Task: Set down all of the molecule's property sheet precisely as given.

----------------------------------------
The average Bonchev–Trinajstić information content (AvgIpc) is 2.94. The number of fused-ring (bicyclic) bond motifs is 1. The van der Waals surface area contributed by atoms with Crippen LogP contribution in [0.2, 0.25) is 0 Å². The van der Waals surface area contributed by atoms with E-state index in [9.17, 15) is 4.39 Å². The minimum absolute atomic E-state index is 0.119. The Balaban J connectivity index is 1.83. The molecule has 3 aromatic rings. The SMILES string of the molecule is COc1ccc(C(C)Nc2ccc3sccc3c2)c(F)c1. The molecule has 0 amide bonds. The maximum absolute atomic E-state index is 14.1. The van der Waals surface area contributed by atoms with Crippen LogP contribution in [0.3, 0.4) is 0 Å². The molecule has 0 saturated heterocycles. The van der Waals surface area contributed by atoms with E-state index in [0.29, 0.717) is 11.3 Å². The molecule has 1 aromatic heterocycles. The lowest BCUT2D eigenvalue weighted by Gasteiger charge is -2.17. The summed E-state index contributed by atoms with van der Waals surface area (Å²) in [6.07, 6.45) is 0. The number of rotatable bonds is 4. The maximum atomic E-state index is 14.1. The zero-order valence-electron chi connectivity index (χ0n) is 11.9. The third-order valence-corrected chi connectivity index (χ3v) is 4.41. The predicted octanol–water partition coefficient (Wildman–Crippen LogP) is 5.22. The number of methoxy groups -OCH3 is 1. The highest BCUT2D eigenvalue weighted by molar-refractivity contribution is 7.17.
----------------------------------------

The average Bonchev–Trinajstić information content (AvgIpc) is 2.94. The number of fused-ring (bicyclic) bond motifs is 1. The van der Waals surface area contributed by atoms with Crippen LogP contribution in [0.2, 0.25) is 0 Å². The van der Waals surface area contributed by atoms with E-state index in [9.17, 15) is 4.39 Å². The minimum absolute atomic E-state index is 0.119. The Balaban J connectivity index is 1.83. The molecule has 3 aromatic rings. The SMILES string of the molecule is COc1ccc(C(C)Nc2ccc3sccc3c2)c(F)c1. The molecule has 0 amide bonds. The maximum absolute atomic E-state index is 14.1. The van der Waals surface area contributed by atoms with Crippen LogP contribution in [0.3, 0.4) is 0 Å². The molecule has 0 saturated heterocycles. The van der Waals surface area contributed by atoms with E-state index in [0.29, 0.717) is 11.3 Å². The molecule has 1 aromatic heterocycles. The lowest BCUT2D eigenvalue weighted by Gasteiger charge is -2.17. The summed E-state index contributed by atoms with van der Waals surface area (Å²) in [6.07, 6.45) is 0. The number of rotatable bonds is 4. The maximum atomic E-state index is 14.1. The zero-order valence-electron chi connectivity index (χ0n) is 11.9. The third-order valence-corrected chi connectivity index (χ3v) is 4.41. The predicted octanol–water partition coefficient (Wildman–Crippen LogP) is 5.22. The number of methoxy groups -OCH3 is 1. The highest BCUT2D eigenvalue weighted by molar-refractivity contribution is 7.17.